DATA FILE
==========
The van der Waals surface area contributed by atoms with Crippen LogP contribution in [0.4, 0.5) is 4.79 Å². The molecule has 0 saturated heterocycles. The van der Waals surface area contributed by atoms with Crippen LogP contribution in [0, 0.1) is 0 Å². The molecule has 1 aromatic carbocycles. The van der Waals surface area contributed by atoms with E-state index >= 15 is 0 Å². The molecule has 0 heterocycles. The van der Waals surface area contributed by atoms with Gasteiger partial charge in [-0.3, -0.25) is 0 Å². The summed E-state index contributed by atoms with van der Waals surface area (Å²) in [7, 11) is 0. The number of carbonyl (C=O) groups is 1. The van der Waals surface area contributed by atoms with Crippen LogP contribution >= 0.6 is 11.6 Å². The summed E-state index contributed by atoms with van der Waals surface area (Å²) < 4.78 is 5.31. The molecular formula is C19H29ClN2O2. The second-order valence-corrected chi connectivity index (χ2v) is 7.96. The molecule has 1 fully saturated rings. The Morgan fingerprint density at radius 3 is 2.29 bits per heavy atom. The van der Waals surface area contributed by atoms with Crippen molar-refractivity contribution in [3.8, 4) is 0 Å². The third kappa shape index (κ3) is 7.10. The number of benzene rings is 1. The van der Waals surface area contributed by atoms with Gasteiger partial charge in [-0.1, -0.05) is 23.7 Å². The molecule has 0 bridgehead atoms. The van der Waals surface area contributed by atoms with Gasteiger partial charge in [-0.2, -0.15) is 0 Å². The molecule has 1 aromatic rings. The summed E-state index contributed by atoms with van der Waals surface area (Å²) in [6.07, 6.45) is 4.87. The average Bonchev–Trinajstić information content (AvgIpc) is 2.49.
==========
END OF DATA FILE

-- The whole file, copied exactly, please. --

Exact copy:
The van der Waals surface area contributed by atoms with Crippen LogP contribution in [0.4, 0.5) is 4.79 Å². The molecule has 0 saturated heterocycles. The van der Waals surface area contributed by atoms with Crippen LogP contribution in [0, 0.1) is 0 Å². The molecule has 1 aromatic carbocycles. The van der Waals surface area contributed by atoms with E-state index >= 15 is 0 Å². The molecule has 0 heterocycles. The van der Waals surface area contributed by atoms with Gasteiger partial charge in [-0.3, -0.25) is 0 Å². The summed E-state index contributed by atoms with van der Waals surface area (Å²) in [7, 11) is 0. The number of carbonyl (C=O) groups is 1. The van der Waals surface area contributed by atoms with Crippen LogP contribution >= 0.6 is 11.6 Å². The summed E-state index contributed by atoms with van der Waals surface area (Å²) < 4.78 is 5.31. The molecular formula is C19H29ClN2O2. The second-order valence-corrected chi connectivity index (χ2v) is 7.96. The molecule has 1 fully saturated rings. The Morgan fingerprint density at radius 3 is 2.29 bits per heavy atom. The van der Waals surface area contributed by atoms with Crippen molar-refractivity contribution in [3.8, 4) is 0 Å². The third kappa shape index (κ3) is 7.10. The number of benzene rings is 1. The van der Waals surface area contributed by atoms with Gasteiger partial charge in [-0.1, -0.05) is 23.7 Å². The molecule has 0 bridgehead atoms. The van der Waals surface area contributed by atoms with Gasteiger partial charge in [-0.2, -0.15) is 0 Å². The molecule has 1 aromatic rings. The summed E-state index contributed by atoms with van der Waals surface area (Å²) in [6.07, 6.45) is 4.87. The average Bonchev–Trinajstić information content (AvgIpc) is 2.49.